Meet Jack McDonald

In the name of work, I’d enlisted most of the family for a trek through the Maritimes in an RV. The fact we were all RVing neophytes was a mere detail. We’d already been on the road most of Day 4, and couldn’t find the night’s reserved spot. With rain pelting down, we snaked along every harbour and cove on the eastern edges of Nova Scotia until I finally gave up. “East River Lodge Campground & Trailer Park” said the sign. I told the Poor Sod to take the next left. What’s an adventure without a few curve balls?

As we drove in, an older man at Site #1 waved as we swept by. I waved back.

Site #1 later stopped by to welcome us; Jack MacDonald owned the park, and his licence plates declared him World’s Best Grandma. A cell phone rang incessantly on his belt.

“Well, gotta go. You don’t want to git the wife mad at youse,” he winked at the Poor Sod, who wisely nodded in agreement. “Anything you want to know, you just come ask. I been here forever,” he said, driving off.

Later that night I went to find Jack. I grabbed my pen and pad, because that’s what a journalist does. I also grabbed one of the hats we’d bought earlier that day. “The Boss” was stitched on it. I hadn’t known at the time, but it was meant for Jack.

I found Jack at the office, and in the misty night air, I just let him talk. He’d been born up the road, had lived here all his 77 years. He spoke of the great fire in ‘47, when his family had lost everything, and his teen years working for a logging company. When I indicated that it must have been tough – he’s a slight man – he pulled himself up proudly and said he was far stronger than he looked. I was reminded of my Dad, and that curious thing of a spirit growing stronger as the shell grows frailer. He spoke of his children. I asked how many he had.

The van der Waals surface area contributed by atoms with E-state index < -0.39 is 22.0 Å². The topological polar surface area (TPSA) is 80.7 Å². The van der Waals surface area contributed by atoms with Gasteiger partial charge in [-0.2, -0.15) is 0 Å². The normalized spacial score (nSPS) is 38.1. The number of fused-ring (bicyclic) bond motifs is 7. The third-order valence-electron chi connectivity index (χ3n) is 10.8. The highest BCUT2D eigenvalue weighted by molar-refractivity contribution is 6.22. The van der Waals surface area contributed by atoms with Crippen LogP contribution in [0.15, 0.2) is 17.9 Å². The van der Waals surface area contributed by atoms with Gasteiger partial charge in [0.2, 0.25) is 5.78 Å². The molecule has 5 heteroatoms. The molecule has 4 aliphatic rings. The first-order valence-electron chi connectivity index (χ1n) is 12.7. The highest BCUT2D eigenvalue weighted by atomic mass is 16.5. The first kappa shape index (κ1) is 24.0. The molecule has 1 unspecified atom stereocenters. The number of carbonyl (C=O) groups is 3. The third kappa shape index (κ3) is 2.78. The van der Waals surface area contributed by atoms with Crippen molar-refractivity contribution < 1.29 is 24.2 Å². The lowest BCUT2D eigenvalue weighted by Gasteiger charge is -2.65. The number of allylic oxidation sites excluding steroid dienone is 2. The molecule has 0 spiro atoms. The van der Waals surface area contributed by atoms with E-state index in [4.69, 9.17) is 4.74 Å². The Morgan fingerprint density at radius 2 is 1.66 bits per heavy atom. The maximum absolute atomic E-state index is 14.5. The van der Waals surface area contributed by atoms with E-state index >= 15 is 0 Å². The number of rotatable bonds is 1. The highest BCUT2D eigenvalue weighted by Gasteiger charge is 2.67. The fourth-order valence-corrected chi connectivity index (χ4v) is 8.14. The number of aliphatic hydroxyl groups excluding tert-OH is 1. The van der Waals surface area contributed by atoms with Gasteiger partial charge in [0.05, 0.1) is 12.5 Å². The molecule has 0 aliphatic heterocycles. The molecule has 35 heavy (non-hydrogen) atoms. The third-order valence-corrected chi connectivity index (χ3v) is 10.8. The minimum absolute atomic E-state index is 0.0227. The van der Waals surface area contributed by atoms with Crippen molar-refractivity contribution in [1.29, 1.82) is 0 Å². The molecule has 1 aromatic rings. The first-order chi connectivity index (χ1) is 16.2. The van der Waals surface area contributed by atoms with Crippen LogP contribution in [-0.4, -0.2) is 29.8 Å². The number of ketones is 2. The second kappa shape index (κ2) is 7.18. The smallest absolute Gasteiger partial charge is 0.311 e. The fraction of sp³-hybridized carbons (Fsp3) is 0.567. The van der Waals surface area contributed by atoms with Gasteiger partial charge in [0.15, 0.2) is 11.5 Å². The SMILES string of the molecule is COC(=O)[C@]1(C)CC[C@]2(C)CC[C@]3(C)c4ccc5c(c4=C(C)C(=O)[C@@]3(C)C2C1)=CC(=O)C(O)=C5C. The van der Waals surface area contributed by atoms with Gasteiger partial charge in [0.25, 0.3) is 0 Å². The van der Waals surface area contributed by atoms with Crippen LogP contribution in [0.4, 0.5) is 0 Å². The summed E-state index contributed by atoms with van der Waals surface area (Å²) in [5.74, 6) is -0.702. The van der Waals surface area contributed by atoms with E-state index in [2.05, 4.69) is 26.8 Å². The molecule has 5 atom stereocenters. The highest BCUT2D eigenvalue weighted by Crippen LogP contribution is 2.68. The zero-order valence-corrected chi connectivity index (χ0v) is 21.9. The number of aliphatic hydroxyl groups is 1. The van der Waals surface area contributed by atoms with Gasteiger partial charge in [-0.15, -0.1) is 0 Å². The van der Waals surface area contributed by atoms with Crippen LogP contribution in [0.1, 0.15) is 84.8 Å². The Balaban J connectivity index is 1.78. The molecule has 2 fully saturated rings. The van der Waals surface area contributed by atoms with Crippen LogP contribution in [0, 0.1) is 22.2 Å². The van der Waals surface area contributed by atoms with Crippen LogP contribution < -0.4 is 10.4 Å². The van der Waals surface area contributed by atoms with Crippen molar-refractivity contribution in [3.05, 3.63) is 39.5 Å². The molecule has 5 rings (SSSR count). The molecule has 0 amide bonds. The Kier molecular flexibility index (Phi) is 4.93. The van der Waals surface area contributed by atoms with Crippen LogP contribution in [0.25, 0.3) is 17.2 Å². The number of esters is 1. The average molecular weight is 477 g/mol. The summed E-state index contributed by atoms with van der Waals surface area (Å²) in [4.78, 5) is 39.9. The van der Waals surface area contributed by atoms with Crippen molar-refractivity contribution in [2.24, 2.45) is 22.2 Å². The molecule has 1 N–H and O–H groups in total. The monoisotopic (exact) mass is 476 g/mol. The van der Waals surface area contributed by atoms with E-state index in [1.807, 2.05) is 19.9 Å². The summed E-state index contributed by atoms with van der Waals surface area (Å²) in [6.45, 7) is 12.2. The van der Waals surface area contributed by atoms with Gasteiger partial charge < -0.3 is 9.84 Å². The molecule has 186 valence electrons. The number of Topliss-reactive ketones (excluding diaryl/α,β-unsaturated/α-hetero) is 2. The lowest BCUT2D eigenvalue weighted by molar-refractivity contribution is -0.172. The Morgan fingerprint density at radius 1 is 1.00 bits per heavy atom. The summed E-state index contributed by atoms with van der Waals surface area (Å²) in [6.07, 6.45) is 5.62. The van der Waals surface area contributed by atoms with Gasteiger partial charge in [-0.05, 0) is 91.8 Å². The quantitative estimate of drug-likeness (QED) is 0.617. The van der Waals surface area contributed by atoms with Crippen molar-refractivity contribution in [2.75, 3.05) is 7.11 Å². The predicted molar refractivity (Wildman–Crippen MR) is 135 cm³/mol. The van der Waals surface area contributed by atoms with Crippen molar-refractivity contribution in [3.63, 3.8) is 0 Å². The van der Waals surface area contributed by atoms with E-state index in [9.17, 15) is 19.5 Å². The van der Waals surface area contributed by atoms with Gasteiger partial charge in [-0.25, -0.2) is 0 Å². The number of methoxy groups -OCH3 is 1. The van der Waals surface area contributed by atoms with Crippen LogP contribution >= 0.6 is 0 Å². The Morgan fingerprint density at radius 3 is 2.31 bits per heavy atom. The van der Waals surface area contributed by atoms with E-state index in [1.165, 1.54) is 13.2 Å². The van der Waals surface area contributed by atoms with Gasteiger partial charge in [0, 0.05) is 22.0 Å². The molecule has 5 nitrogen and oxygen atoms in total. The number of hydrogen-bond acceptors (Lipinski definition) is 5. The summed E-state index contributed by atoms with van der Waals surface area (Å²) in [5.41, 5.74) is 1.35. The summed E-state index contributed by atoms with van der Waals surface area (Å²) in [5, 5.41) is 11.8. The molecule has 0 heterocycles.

“Well, five, but we lost Marilyn awhile back now,” he said quietly. My pen hesitated over the paper – I’d been writing furiously. His tired eyes teared up.
“We lost her to the depression. We tried everything, for so long,” he said quietly. Now I was crying.
“I’m sorry, I didn’t mean to git you upset. She just struggled so long, we all did.” It’s journalist-like to write things down. It’s not journalist-like to cry with your subject.
“I go around and talk now, to the schools and such,” he went on. “I try to tell people that you have to try to understand, and talk about these things.”
“Do you realize how important it is, someone your age being so open about this?” I asked him.
“They tell me it is, that I’ve saved some people with my talkin’,” he replied. “I just don’t want anyone to feel this way. I sat bolt upright in the middle of the night and I knew the instant she’d gone. It was terrible, horrible, but I knew,” he said.
“Marilyn was your girl, wasn’t she?” I asked quietly, again feeling my Dad there.
“Oh, she still is,” he said sadly. “She still is.”

A lifetime of experience, an eternity of pain, and still so much kindness and optimism. Jack posed for pictures the next morning, proudly wearing his Boss hat. Then he pulled out his own camera, took my picture and gave me a hug.

We went on our way, but I’d already seen the best that Nova Scotia had to offer.